By Bei Hu/Bloomberg
Hong Kong: China Citic Bank Corp. may raise as much as $5.7 billion in a simultaneous Hong Kong and Shanghai initial public offering, the world’s largest stock sale so far this year, three people with knowledge of the details said.
The bank, based in Beijing, plans to offer 2.3 billion new shares in Shanghai at 4.66 yuan to 6.1 yuan to raise up to 14.03 billion yuan ($1.82 billion), the people said. The company may raise a further HK$30.17 billion ($3.86 billion) selling 4.89 billion shares in Hong Kong at HK$4.72 to HK$6.17, they said.
Mainland banks and insurers have sold $61.1 billion of shares in Hong Kong and Shanghai since June 2005, when Bank of Communications Co. became the first domestic bank to go public in Hong Kong. They have been encouraged by high valuations as investors seek to benefit from China’s rapid economic growth.
“This is not a bargain price” for stock in China’s eighth-largest bank by assets, said Wu Xuan, a Shenzhen-based analyst at Penghua Fund Management Co. It “leaves little room for future upside gains if it’s priced at the top end.”
At the upper end, Citic Bank’s sale could be the world’s largest stock sale so far this year, according to data compiled by Bloomberg. It could trump a $5.5 billion closed-end fund launch in the U.S. and a secondary share sale by Ping An Insurance (Group) Co., China’s No. 2 insurer, which raised slightly more than $5 billion in February.
The price ranges value Citic Bank at 2.48 times to 2.81 times its estimated book value this year, according to the three people, who declined to be identified before an official statement. The price ranges have yet to be approved by the China Securities Regulatory Commission.
The new shares to be listed in Shanghai represent a 6% stake in the bank, while those in Hong Kong are equivalent to 12.8%. The stock may start trading on April 27, Citic Bank said in a statement on April 4.
China International Capital Corp., Citigroup Inc., Citic Securities Co., HSBC Holdings Plc and Lehman Brothers Holdings Inc. are arranging the sale. Ma Zhuangchun, a Beijing-based spokesman for Citic Bank, and Tan Ning, board secretary of Citic Securities in Beijing, could not be reached at the weekend. Spokesmen for the other investment banks declined to comment.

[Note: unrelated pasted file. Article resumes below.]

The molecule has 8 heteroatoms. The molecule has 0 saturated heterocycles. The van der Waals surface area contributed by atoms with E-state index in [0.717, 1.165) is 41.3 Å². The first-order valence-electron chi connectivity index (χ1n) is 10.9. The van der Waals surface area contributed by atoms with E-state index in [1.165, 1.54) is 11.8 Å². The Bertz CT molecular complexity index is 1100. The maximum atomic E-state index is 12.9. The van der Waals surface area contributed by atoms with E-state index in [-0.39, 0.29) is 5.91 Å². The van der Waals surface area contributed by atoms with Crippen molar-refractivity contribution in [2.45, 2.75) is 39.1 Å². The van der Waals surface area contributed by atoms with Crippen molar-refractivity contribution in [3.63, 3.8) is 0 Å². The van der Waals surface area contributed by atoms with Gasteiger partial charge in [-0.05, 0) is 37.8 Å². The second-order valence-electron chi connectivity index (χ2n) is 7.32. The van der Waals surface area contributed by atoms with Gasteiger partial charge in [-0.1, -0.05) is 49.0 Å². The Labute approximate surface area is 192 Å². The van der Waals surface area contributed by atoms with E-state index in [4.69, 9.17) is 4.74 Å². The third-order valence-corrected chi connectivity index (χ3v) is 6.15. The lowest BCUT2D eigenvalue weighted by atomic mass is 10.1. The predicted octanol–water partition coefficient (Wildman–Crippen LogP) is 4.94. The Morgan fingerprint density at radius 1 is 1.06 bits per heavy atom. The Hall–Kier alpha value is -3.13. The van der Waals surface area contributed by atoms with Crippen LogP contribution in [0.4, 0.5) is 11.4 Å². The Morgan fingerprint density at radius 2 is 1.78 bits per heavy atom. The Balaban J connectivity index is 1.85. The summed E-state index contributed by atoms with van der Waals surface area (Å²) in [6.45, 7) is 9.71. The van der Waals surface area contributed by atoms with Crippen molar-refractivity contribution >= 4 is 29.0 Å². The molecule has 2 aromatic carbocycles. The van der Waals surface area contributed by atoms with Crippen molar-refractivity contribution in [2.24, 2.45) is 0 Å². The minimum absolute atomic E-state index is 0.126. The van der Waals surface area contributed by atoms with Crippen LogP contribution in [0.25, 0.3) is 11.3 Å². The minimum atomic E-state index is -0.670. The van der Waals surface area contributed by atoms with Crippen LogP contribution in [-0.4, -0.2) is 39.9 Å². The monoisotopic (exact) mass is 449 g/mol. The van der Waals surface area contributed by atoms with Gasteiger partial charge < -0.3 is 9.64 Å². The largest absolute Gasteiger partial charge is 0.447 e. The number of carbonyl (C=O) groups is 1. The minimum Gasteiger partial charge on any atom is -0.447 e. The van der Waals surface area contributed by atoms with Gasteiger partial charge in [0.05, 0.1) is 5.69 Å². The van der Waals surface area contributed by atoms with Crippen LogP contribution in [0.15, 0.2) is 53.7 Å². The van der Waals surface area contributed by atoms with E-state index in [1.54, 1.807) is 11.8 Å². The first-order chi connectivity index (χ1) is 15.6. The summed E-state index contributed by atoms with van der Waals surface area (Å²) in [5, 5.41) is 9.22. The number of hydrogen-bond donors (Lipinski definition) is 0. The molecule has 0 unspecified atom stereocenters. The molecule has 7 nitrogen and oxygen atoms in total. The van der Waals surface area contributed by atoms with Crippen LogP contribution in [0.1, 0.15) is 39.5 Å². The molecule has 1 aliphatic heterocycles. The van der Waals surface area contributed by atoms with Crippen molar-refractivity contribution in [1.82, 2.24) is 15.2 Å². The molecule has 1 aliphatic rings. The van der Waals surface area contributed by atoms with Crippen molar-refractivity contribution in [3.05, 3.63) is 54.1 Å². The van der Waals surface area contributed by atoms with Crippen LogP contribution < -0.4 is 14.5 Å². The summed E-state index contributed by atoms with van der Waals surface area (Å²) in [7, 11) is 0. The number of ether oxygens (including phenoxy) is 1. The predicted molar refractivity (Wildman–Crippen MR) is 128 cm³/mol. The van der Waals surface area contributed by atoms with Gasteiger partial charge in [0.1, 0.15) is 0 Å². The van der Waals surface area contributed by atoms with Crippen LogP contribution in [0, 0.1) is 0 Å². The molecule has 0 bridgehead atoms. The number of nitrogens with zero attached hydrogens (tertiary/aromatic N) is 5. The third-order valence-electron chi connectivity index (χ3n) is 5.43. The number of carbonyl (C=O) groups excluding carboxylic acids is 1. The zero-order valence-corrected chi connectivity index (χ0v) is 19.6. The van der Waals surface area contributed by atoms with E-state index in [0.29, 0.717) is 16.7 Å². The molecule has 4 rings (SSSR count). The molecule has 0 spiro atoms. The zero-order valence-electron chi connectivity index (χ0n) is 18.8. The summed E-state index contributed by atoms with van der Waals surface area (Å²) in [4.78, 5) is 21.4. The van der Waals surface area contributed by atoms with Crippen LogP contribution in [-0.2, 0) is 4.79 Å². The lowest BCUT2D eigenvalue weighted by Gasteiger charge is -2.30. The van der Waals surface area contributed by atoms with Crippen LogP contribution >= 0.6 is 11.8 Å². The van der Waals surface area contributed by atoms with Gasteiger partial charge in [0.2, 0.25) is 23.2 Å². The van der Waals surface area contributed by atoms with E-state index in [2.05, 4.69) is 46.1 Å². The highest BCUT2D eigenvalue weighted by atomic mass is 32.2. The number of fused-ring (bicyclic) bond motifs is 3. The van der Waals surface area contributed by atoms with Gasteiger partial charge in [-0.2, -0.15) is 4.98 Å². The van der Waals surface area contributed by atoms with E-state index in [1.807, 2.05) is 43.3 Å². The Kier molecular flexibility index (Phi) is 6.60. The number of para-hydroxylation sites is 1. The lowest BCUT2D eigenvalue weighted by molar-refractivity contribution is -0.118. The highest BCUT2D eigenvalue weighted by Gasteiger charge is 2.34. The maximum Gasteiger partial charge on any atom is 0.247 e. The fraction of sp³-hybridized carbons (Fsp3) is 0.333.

China has the most expensive bank stocks in Asia’s emerging markets, trading at about 3.2 times estimated book value in 2007, compared with 1.7 times for peers in India and 1.4 times for Korea, according to a Morgan Stanley report on March 23.
The Industrial & Commercial Bank of China Ltd., the nation’s largest, traded at 2.79 times the consensus book value estimate for 2007 in Hong Kong, higher than 1.7 times for HSBC and 1.94 times for Citigroup.
Citic Bank was China’s seventh-largest by total assets at the end of 2005, according to a preliminary share sale document posted on the Web site of Hong Kong Exchanges and Clearing Ltd. The company fell to eighth last month after the Postal Savings Bank of China was established.
Profit at Citic Bank this year was expected to gain 53% to 5.69 billion yuan, according to an April 4 statement.
The company may achieve loan growth of 20 to 21% this year and in 2008, Bear Stearns Asia Ltd. analysts including Steven Chan wrote in a March 2 report. They cited the bank’s “strong position” in corporate loans and trade finance, and planned expansion in residential mortgages and credit cards.
Citic Bank had 453.4 billion yuan of loans outstanding and 618.4 billion yuan of deposits as of Dec. 31, according to the prospectus for the share sale. The bad-loan ratio was 2.5% at the end of last year. The capital-adequacy ratio, a measure of financial health, stood at 9.41%, above the regulatory requirement of 8%.
The bank intends to sell shares in Hong Kong and Shanghai at the same price after adjusting for the exchange rate between the two currencies, the April 4 statement said.
The size of the Hong Kong stock offering may be expanded by as much as 15% to cover excess demand from the public.
Citic Bank is controlled by Citic Group, China’s biggest state-run investment company, which was formerly called China International Trust & Investment Corp.
China’s economy, the world’s fourth-largest, expanded 10.7% last year, the fastest pace in 11 years. It may grow as much as 11% in the first quarter, the State Information Center, a government research center, said last month.
—With reporting by Luo Jun in Shanghai